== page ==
“When you give up on your dream, you die.” – a quote from the character Nick in the movie Flashdance.
This was one of those quotes that hit me like a sledgehammer when I heard it the first time back in 1983. At the time, I had already given up on playing professional football. Although the open tryouts for the Denver Gold sure looked tempting. Or, going back to school to become a doctor. I was already working in emergency medicine from the back of an ambulance. So, what was my dream?
Over the next several years I would write down some short-term and some long-term goals. It was fun to tick off the goals that I’d hit. And, I rarely got upset if I missed a long-term goal. Usually, I would simply reset the due date and keep going.
Then around 1994 I tried to read “The Sword of Shannara” for the third time and gave up on “The Two Towers” for the second time. I got bored with them. That’s right bored. Now before you Fantasy diehards go off on me or click to another blog, hear me out. I have since finished both works and their accompanying books and I agree they are masterful. But they would not be my first choices to reread anytime soon. The trouble was, I prefer to let my imagination create the scene. I don’t need twenty pages describing a mountain pass or pastoral field. Just give me the basics and I’ll paint the picture. I enjoyed stories that move along and don’t get bogged down with details.
I had been writing character sketches for D&D characters for years. Some of them were pretty good. I convinced myself that I could write a story that I would like to read. I fired up my IBM PS2 Model 50z, opened Word Perfect and started to write. I started with a D&D character I created but never played. I placed him in a setting and pantsed my way through. By the end of the summer of 1995, I had 32,000 words and a half-finished story. For some reason I don’t recall, I set it aside. It remains unfinished. But, I have pulled it out and reread it on many occasions.
No dream but, a splinter was implanted in my brain from this first attempt. During this same time, I had written several nature type vignettes. A friend read them and told me I should get serious about it. “Yeah, okay”. Time passes…a lot of time passes…
Okay, a decade.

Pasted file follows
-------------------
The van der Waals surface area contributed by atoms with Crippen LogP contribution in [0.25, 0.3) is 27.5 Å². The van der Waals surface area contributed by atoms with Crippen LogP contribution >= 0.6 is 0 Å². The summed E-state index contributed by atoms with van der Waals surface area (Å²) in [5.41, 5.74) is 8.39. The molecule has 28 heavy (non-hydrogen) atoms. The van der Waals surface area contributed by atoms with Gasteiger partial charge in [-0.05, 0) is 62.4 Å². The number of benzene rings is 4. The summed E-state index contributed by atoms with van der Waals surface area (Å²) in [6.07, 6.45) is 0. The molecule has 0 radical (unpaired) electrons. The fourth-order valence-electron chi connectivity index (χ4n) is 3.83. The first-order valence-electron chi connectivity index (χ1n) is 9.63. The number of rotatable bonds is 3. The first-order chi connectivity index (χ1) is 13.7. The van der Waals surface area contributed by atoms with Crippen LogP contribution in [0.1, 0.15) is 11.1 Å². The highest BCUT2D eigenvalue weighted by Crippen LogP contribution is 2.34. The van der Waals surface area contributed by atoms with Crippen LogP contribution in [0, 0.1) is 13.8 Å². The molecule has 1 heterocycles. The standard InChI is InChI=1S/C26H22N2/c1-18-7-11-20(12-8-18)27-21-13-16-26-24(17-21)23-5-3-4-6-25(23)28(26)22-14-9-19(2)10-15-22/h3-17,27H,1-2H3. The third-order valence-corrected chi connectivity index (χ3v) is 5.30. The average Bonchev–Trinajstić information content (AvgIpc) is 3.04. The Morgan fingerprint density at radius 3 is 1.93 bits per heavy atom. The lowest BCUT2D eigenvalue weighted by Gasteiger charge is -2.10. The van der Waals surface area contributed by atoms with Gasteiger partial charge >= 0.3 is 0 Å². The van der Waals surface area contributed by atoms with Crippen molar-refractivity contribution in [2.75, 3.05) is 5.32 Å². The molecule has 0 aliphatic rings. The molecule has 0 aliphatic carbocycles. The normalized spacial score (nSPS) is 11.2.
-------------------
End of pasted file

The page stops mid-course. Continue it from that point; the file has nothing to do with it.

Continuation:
Then for some reason, I decided to take a class in something. Not sure what. So, I started doing searches on various things that interested me. I stumbled on The Loft Literary Guild in Minneapolis, Minnesota which was offering an introductory class on writing fantasy fiction.
I scraped the pennies together to cover tuition, obtained support from the domestic CEO, and registered. For the next eight weeks, twelve aspiring writers read various fantasy works and dissected them to see what worked. Some of us who were either brave, stupid, or crazy enough, submitted short pieces of our writing for the class to read and critique. I was shocked when my submission received positive comments from the class and the instructor.
Hmm, maybe I should try this writing thing.
I picked one storyline that interested me using another D&D character and started writing. The instructor told us about a writing group looking for more warm bodies. That was the spark that lit the fire to write something I could get published.
Uh oh, this sounds like a dream or at least a serious goal.
Gasoline was poured on the fire when I was lucky enough to see my name on a byline for a non-fiction article I’d written. No, it was not the great fantasy novel I was also working on, but I was writing almost every day and I saw the possibilities. That was enough of a push to send me to the next level.
Finish the damn novel!
As you may recall from a previous post, I did, in fact, write “The End” on that novel. Okay, check that box off. Most established authors will tell you that just finishing the first draft of the first novel is the hardest part. Some polls indicate that only 5 to 10 percent of people who begin writing a novel, actually finish the first draft! Woof!
So, after a break to let the story settle, I started on revisions. The goal now becomes to turn that stack of words into something that resembles a readable story. This phase of the process, self-editing, is much harder than anyone can explain to you. It does not take long before you tell yourself,
I NEED HELP! But I’m not ready to die so,
New Interim goal – Get help!
more to follow…